Physical exercise is known to reduce stress so if you are able to undertake some physical activity – especially with friends, do so. It doesn’t have to be difficult of intense, just some exercise that you enjoy.
It is also worth mentioning that a small amount of stress is not only normal but essential for our normal functioning. It is the excessive, repetitive stress that is problematic, especially for an already depleted and weak nervous system. Don’t underestimate the benefit of natural medicines and their positive therapeutic effect. If you have tried by yourself and have been unable to conquer anxiety seeing a professional is a must.
How natural medicines help with stress and anxiety
There are many natural medicines that assist with stress and anxiety. Vitamins, herbs and homeopathic medicines are examples. The good news is that these medicines can be used without any side effects. Let’s look at herbal medicines so we can get a basic understanding of how they work.
Herbalists use a class of herbs known as nervines to help with many different kinds of nervous disorders and imbalances.
Herbs have a special place in healing the mind-body connection. We have a history and connection with them over the centuries.
Most nervine herbs that herbalists use, have a long history of use and have more recently been scientifically supported with clinical and laboratory tests. They are safe and effective medicines when taken in the right dosages and in high-quality preparations. It is also important to note that if you are taking pharmaceutical medicines, you do need to carefully select herbs as they may produce undesirable effects when taken together. Your Naturopath has the knowledge of what you can take depending on your specific medication.
The term nervine usually encompasses several different kinds of therapeutic activity. For instance, a herbalist might prescribe a herbal nervine to calm and sedate the nerves in cases of anxiety or insomnia. But he or she might also recommend a nervine to perk you up if you’re feeling run-down, depressed, or have low energy. This may sound like a contradiction for those not familiar with herbal medicine.
Nervines and stimulants offer an increased nourishment to the nervous system and a restoring and balancing action.
To understand this “contradiction”, we need to know a little bit about what the nervous system is and how it works.
The nervous system is the “wiring” that connects all of our organs, muscles, and other functional parts with the control centre of the brain and spinal cord.
We have known for a long time that stressing the nerves can weaken digestion for example. But further studies have found fascinating connections between the nervous system and other systems in the body, especially the hormonal and immune systems.
What we’re interested in for our purposes here is the autonomic nervous system, (automatic if you like for better understanding) which regulates automatic functions like breathing, heartbeat, release of hormones from glands, dilation of the pupils, etc. These functions are usually considered to be outside of our conscious control–that is, unless we train ourselves we cannot affect them. However, in the case of stress and anxiety, we CAN affect the autonomic nervous system if we train ourselves and if we relax our system. This has a gradual and accumulative effect to our nervous system. In a similar way, herbal medicines can assist in the following ways.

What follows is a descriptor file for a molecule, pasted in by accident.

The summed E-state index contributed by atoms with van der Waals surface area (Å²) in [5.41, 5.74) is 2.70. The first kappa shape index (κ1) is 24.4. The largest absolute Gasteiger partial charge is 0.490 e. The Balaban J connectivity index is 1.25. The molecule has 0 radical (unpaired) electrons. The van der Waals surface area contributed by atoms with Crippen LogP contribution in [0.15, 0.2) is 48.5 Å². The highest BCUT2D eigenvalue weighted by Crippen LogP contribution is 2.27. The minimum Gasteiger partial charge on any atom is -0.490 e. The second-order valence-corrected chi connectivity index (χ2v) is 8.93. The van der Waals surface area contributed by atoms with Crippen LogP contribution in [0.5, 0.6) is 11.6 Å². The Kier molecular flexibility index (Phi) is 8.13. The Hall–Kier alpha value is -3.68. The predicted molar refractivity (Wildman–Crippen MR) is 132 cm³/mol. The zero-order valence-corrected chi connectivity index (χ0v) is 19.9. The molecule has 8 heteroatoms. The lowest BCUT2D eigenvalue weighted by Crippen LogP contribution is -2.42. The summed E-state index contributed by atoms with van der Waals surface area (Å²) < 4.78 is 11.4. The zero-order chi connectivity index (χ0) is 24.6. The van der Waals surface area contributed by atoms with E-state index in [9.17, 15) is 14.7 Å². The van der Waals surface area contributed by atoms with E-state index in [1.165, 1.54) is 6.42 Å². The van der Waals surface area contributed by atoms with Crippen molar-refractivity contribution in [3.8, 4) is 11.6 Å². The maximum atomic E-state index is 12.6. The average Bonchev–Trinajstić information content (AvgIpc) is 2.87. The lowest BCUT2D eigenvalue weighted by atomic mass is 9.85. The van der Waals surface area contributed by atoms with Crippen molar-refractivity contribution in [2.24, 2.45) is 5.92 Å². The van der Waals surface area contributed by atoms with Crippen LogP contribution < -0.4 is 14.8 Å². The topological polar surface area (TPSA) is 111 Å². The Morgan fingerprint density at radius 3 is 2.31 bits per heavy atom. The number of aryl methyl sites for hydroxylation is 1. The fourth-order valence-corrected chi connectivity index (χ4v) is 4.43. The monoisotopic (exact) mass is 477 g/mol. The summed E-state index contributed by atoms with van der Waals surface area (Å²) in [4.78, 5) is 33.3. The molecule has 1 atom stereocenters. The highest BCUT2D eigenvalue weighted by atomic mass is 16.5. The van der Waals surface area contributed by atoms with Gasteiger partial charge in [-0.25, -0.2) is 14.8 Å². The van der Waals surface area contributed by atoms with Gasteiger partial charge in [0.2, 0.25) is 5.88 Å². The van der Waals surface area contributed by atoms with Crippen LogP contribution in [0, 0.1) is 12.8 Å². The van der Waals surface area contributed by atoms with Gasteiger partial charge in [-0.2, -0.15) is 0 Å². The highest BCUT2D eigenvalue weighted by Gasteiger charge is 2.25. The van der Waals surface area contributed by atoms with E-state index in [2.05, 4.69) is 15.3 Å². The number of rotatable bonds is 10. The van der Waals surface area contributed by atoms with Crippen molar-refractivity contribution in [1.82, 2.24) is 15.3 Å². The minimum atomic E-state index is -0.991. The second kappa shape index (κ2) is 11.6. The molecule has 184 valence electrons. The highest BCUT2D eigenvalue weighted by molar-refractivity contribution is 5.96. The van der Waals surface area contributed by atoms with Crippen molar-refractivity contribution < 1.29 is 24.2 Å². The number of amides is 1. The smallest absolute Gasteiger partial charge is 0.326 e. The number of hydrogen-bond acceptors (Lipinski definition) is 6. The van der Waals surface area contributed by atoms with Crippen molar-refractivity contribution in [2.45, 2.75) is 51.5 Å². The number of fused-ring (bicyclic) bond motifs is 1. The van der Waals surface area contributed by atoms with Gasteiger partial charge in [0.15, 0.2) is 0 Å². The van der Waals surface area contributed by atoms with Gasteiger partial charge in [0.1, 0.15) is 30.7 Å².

Sedative nervines are prescribed for anxiety, over-excitement, and sleeplessness.
Stimulating nervines are for low energy states, lethargy, and depression.
Functional nervines are needed to repair actual nerve damage or weakness.
Antispasmodic nervines are prescribed for muscle cramping or twitches, especially of the colon, bronchi, or uterus. For example thyme is used for coughs (bronchi), while chamomile and peppermint are good for painful digestion (colon).
Choosing Effective Herbal Nervines
It is extremely important to consult a qualified herbalist who has knowledge and experience in selecting herbs that are effective and suited to the individual. In addition, herbs vary greatly in quality, from total ineffectiveness to the highest quality and concentration – in our clinic we only carry the best, purest, most concentrated herbs available.
We also utilise tablets, capsules and liquid herbs. This enables an individual prescription every time with the appropriate combination and dosage of herbs. Follow up is also important so that dosage and combinations can be altered according to progress.
Remember, the above are only examples of what a health practitioner can utilise. We have a great variety of medicines and methods we can use, appropriately combined for your individual needs with the most appropriate dosage.
The good news is that you DO have options – in natural medicine; so don’t despair and don’t give up. Take charge of your life and seek help as early as possible.